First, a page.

Thoughts on Transformers 2

(warning spoilers ahead) I watched Transformers 2 recently and was rather disappointed. It didn't have the spirit and fluidity that the first one had. It felt rushed in many places too. I know I should never expect Hollywood to do a good job on a sequel but, what with a few good ones like Dark Knight coming out, I guess I foolishly let my hopes get up. There was a bit too much mystical voodoo and jumping through plot holes in this one. For example the matrix turning to dust, then reforming. and Optimus suddenly being able to pull huge parts and then not being able to sustain them... that reeked of a Super Mario invincibility star style plot thingy. Plus, you would think the military would expect something like what happened with the shard they were guarding. I mean they know these robots can transform into anything, you why weren't they expecting them to drop nanites in? They should seal it in a box with no opening and lik 20 feet of metal. That'd at least hold the enemy off long enough to respond in kind. As for the pretender thing with Sam, you'd think he would have said more than his girlfriends name like "help its a Decepticon" or something. honestly. A lot of people I talked to really didn't like the jive talking robots, but I personally didn't mind them. Still I think the one who got sucked up shoulda died in there.

GEEX Coming soon in Utah

GEEX (Gaming & Electronics EXpo) is July 16th and 17th in Utah!

This is a huuge convention. I know the guy who's leading the committee, and he is putting me in a position to speak on one of the floors about Indie Game Development.

It's pretty much the only choice for folks in or around Utah for a gamer convention. I believe they told me the first one, held 2 years ago, had 16,000 attendees. Be sure to check it out!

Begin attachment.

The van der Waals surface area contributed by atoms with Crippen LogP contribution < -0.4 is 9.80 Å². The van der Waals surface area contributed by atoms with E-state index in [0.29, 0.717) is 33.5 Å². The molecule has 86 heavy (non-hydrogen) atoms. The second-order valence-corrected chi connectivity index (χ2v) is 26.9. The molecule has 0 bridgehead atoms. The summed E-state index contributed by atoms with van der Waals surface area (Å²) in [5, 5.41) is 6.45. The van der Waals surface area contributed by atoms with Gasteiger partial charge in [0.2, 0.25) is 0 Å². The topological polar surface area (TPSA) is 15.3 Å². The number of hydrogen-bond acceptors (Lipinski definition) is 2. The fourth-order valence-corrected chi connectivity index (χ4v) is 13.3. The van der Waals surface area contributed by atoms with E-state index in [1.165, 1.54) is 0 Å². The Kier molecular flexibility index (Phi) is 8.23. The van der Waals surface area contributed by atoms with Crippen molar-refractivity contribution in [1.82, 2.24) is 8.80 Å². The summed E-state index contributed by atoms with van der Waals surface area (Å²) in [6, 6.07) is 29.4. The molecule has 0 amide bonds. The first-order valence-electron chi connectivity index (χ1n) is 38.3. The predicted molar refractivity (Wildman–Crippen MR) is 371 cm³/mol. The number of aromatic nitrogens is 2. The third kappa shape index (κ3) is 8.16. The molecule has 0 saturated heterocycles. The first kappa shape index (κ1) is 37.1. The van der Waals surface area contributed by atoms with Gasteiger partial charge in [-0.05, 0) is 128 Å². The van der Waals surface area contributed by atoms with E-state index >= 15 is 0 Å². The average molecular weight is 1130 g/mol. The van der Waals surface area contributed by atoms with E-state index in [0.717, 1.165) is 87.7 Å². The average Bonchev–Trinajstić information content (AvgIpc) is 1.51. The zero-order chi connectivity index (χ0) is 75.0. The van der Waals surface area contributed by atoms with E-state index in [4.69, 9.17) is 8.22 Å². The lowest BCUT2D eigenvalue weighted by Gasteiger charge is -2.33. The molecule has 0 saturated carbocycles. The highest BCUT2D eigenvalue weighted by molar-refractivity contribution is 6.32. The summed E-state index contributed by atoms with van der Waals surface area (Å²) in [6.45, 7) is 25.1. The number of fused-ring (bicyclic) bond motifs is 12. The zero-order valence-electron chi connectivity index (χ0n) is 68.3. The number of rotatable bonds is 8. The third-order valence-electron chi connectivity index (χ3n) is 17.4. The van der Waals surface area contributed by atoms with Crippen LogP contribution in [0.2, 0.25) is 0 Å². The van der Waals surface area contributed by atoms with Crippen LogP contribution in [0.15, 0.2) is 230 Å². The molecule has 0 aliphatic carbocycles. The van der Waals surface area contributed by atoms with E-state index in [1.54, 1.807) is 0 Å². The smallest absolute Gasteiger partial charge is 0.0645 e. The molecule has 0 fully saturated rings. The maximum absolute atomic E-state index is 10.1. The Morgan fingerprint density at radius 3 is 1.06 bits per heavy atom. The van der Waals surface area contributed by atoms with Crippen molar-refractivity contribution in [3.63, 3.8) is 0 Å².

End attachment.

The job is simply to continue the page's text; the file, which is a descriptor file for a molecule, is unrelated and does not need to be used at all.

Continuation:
Friday, June 4, 2010

Snoopy Flying Ace: XBLA 9/10 on IGN

I knew this game was great, but 9/10 on IGN is astounding!

I didn't get to work on it personally, but it's from the studio I work in, so if you own an XBox, be sure to check it out!

This Just In, Lotro going Free To Play

 Mordor or Bust called it straight up, props to him:

Warner Bros. is to make its recently acquired flagship MMO free-to-play this fall, beta to start June 16.

Massively multiplayer online role-playing game Lord of the Rings Online is to go free-to-play, Warner Bros. Interactive Entertainment and Codemasters announced today. This will make LOTRO Warner Bros' second free-to-play MMO, after the successful switch away from a subscription model for Dungeons and Dragons Online last year.

No word on whether WBIE plans to charge extra for torches.

Lord of the Rings Online: Shadows of Angmar was released to critical acclaim in 2007, with expansions following in 2008 and 2009. Subscriptions to play currently cost up to $15 a month. The game will be free to play, but a new online LOTRO Store will allow players to purchase "expansions, quest packs, items, and account services a la carte," according to Warner Brothers. As with DDO, players will also be able to buy a VIP package, which gives players access to all of the premium features for one price--though the price itself was not revealed.

The project will be among the first overseen by Jeff Junge, WBIE's newly appointed senior vice president of online games and digital games platforms. Junge was given responsibility for the firm's entire digital games business in May. Codemasters will continue to publish the title in Europe alongside DDO, which it also publishes in the region.

LOTRO is developed by Turbine, which WBIE acquired in April to consolidate its control of Lord of The Rings gaming licences. The acquisition followed the Warner's re-acqusition of non-MMO rights to the franchise in March 2009. LOTRO was originally published by the now-defunct Midway Games.

The move will see LOTRO and its expansions disappear from store shelves, as all the distribution will be done through the new LOTRO online store. WBIE has said that the free-to-play version of the MMO will be available to play at the Electronic Entertainment Expo later this month.